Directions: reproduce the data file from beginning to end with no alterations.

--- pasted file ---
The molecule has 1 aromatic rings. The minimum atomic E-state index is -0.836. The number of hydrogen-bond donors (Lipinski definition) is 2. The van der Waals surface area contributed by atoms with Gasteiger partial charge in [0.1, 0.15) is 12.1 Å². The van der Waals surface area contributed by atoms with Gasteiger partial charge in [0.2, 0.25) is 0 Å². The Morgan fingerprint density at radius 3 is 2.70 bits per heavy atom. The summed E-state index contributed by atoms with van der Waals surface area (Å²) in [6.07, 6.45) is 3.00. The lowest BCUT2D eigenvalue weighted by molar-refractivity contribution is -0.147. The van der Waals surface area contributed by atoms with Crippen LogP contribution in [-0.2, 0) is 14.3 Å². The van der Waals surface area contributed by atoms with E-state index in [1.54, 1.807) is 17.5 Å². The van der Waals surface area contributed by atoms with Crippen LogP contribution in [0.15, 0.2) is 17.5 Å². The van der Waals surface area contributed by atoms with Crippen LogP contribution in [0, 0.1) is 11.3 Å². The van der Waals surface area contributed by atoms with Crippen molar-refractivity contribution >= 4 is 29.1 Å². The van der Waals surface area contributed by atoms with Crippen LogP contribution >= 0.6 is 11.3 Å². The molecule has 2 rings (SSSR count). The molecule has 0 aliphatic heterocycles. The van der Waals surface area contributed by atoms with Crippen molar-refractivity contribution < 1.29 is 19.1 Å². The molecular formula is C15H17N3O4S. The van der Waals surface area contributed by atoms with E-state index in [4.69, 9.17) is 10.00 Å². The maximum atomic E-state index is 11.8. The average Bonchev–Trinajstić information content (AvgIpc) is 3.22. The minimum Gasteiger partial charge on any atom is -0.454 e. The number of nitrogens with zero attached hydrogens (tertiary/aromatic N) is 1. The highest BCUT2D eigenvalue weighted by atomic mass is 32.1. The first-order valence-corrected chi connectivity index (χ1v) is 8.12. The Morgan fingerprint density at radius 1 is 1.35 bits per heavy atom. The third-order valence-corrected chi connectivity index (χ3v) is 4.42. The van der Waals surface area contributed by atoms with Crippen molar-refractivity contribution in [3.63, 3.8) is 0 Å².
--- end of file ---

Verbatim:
The molecule has 1 aromatic rings. The minimum atomic E-state index is -0.836. The number of hydrogen-bond donors (Lipinski definition) is 2. The van der Waals surface area contributed by atoms with Gasteiger partial charge in [0.1, 0.15) is 12.1 Å². The van der Waals surface area contributed by atoms with Gasteiger partial charge in [0.2, 0.25) is 0 Å². The Morgan fingerprint density at radius 3 is 2.70 bits per heavy atom. The summed E-state index contributed by atoms with van der Waals surface area (Å²) in [6.07, 6.45) is 3.00. The lowest BCUT2D eigenvalue weighted by molar-refractivity contribution is -0.147. The van der Waals surface area contributed by atoms with Crippen LogP contribution in [-0.2, 0) is 14.3 Å². The van der Waals surface area contributed by atoms with E-state index in [1.54, 1.807) is 17.5 Å². The van der Waals surface area contributed by atoms with Crippen LogP contribution in [0.15, 0.2) is 17.5 Å². The van der Waals surface area contributed by atoms with Crippen LogP contribution in [0, 0.1) is 11.3 Å². The van der Waals surface area contributed by atoms with Crippen molar-refractivity contribution >= 4 is 29.1 Å². The van der Waals surface area contributed by atoms with Crippen LogP contribution >= 0.6 is 11.3 Å². The molecule has 2 rings (SSSR count). The molecule has 0 aliphatic heterocycles. The van der Waals surface area contributed by atoms with Crippen molar-refractivity contribution < 1.29 is 19.1 Å². The molecular formula is C15H17N3O4S. The van der Waals surface area contributed by atoms with E-state index in [4.69, 9.17) is 10.00 Å². The maximum atomic E-state index is 11.8. The average Bonchev–Trinajstić information content (AvgIpc) is 3.22. The minimum Gasteiger partial charge on any atom is -0.454 e. The number of nitrogens with zero attached hydrogens (tertiary/aromatic N) is 1. The highest BCUT2D eigenvalue weighted by atomic mass is 32.1. The first-order valence-corrected chi connectivity index (χ1v) is 8.12. The Morgan fingerprint density at radius 1 is 1.35 bits per heavy atom. The third-order valence-corrected chi connectivity index (χ3v) is 4.42. The van der Waals surface area contributed by atoms with Crippen molar-refractivity contribution in [3.63, 3.8) is 0 Å².